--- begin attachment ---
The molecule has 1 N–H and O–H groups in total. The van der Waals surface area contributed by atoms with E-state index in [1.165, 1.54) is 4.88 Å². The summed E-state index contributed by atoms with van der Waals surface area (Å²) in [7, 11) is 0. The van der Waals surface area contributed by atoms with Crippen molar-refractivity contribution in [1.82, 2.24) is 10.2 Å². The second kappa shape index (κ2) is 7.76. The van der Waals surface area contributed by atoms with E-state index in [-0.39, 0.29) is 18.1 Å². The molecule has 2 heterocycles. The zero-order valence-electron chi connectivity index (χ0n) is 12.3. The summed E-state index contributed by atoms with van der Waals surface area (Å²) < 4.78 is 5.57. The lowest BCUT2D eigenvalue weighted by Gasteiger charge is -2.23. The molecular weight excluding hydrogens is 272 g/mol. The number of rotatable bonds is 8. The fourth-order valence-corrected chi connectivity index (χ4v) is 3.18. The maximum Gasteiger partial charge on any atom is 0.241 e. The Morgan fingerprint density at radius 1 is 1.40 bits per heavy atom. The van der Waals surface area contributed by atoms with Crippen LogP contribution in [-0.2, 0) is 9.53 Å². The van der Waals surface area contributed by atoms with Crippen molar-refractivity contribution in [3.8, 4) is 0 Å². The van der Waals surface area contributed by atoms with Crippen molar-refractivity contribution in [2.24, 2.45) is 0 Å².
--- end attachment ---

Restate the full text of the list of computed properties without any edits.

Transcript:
The molecule has 1 N–H and O–H groups in total. The van der Waals surface area contributed by atoms with E-state index in [1.165, 1.54) is 4.88 Å². The summed E-state index contributed by atoms with van der Waals surface area (Å²) in [7, 11) is 0. The van der Waals surface area contributed by atoms with Crippen molar-refractivity contribution in [1.82, 2.24) is 10.2 Å². The second kappa shape index (κ2) is 7.76. The van der Waals surface area contributed by atoms with E-state index in [-0.39, 0.29) is 18.1 Å². The molecule has 2 heterocycles. The zero-order valence-electron chi connectivity index (χ0n) is 12.3. The summed E-state index contributed by atoms with van der Waals surface area (Å²) < 4.78 is 5.57. The lowest BCUT2D eigenvalue weighted by Gasteiger charge is -2.23. The molecular weight excluding hydrogens is 272 g/mol. The number of rotatable bonds is 8. The fourth-order valence-corrected chi connectivity index (χ4v) is 3.18. The maximum Gasteiger partial charge on any atom is 0.241 e. The Morgan fingerprint density at radius 1 is 1.40 bits per heavy atom. The van der Waals surface area contributed by atoms with Crippen LogP contribution in [-0.2, 0) is 9.53 Å². The van der Waals surface area contributed by atoms with Crippen molar-refractivity contribution in [3.8, 4) is 0 Å². The van der Waals surface area contributed by atoms with Crippen molar-refractivity contribution in [2.24, 2.45) is 0 Å².